Besides the fact computers were very expensive in the 80's and 90's PC
Dos and MS Dos really didn't get home users interested in computers.
It actually forced the user to type something, a valid command like
"cd docs"
rather than just pointing and clicking on it. People are, well, sort
of lazy, and for some people that was too much effort and to much to
remember. IBM did try and resolve this issue starting with PC Dos 5 by
introducing a graphical user interface for Dos called the Dos Shell
that allowed them to point and click on things. However, computers
really didn't become a household item until Windows 3.1 or 3.11 came
out and the price of owning a PC came down in price and you could do a
lot of stuff by point and clicking on buttons, icons, menus, etc. I
admit when I was sighted I prefered a graphical user interface over
Dos too. That's until I lost my sight and the commandline environment
was more friendly, and pointing and clicking was not an option for me.
However, Windows is popular because it makes things easy. You don't
have to think about what your doing and can click on the little trash
can to remove files from the recycle bin, or click on the little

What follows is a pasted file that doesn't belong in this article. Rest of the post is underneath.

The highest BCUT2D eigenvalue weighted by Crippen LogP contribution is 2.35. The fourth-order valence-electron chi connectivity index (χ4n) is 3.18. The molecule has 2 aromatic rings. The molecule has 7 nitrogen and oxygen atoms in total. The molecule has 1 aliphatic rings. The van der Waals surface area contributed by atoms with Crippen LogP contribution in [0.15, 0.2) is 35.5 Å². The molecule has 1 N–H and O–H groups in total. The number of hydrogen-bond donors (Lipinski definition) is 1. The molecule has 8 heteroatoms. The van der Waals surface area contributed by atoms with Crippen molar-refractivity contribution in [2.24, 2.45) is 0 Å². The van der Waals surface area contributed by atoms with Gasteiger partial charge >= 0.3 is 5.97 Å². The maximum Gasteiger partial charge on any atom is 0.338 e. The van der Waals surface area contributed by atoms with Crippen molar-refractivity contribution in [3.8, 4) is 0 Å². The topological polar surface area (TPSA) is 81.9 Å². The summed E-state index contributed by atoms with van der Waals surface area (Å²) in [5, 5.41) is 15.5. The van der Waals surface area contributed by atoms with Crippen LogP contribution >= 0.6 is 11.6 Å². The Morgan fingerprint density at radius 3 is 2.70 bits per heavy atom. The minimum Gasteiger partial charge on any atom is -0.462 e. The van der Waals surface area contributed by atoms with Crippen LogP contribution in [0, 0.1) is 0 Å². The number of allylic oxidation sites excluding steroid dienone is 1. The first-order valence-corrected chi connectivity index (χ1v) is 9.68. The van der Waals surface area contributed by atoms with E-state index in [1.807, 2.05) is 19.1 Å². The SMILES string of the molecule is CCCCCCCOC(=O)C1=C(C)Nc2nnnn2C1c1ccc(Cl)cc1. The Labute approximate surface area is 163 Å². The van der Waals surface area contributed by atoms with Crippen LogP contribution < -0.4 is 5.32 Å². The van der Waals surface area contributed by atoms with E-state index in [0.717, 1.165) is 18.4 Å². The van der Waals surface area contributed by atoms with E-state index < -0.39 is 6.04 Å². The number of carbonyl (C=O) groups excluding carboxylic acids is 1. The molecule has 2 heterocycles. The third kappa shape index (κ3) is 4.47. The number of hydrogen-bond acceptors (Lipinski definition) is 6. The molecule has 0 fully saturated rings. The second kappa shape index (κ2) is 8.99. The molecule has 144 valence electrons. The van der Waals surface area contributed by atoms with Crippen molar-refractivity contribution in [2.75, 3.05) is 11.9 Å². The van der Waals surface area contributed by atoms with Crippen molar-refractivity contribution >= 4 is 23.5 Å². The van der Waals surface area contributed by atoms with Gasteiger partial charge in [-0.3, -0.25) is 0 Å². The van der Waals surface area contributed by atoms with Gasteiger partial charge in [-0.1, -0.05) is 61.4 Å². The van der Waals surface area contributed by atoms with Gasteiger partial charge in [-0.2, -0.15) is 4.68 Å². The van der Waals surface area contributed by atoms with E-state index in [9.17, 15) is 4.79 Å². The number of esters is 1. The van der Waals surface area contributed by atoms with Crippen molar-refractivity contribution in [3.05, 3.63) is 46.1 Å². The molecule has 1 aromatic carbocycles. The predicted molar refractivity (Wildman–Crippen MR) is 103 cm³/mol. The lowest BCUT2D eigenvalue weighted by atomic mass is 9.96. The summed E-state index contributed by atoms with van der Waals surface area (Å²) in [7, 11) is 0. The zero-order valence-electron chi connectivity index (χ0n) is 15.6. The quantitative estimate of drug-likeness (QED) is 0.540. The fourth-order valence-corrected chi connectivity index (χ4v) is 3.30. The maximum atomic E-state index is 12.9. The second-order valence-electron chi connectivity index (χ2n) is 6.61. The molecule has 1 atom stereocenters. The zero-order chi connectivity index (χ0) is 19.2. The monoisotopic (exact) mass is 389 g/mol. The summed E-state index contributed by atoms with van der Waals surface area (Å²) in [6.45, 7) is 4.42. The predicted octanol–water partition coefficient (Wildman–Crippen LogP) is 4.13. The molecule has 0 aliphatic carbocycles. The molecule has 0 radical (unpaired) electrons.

notebook icon to launch Notepad.


On 4/29/11, shaun everiss <sm.ever...@gmail.com> wrote:
> Well what really saddens me are those that nver started off on a text
> based terminal like dos when they were young.
> If something went wrong you could change a file, reinstall part or
> all of the system including system files only, and other modules.
> The registry is heaven and hell.
> Its heaven because everything is in one place.
> Its hell for the same reason.
> If something dies chances are your os has had it.
> Basically in the old days well forget with windows.
> If something screws up and usually its quite big, reformatting will fix
> things.
> However its all it will do.
> You can't easily recover bits and pieces like you used to.
> And most don't even know what the command console is these days.
> They just run their systems.
> If it breaks, put in a disk, and reformat and the problem goes away.
> Fine, but no one is learning.
> Unless you do linux or take a course or both unless you were born in
> the early 90s like me or earlier you won't be able to handle things.
> In some ways I prefured a more modular approach to the system like
> dos though simple it never really crashed self.
> If the configs crashed you could skip it and clear it.
> Ofcause security wise with everything in the same place and all those
> linked libraries well thats another thing.
> ANd registry language is like an os in itself.

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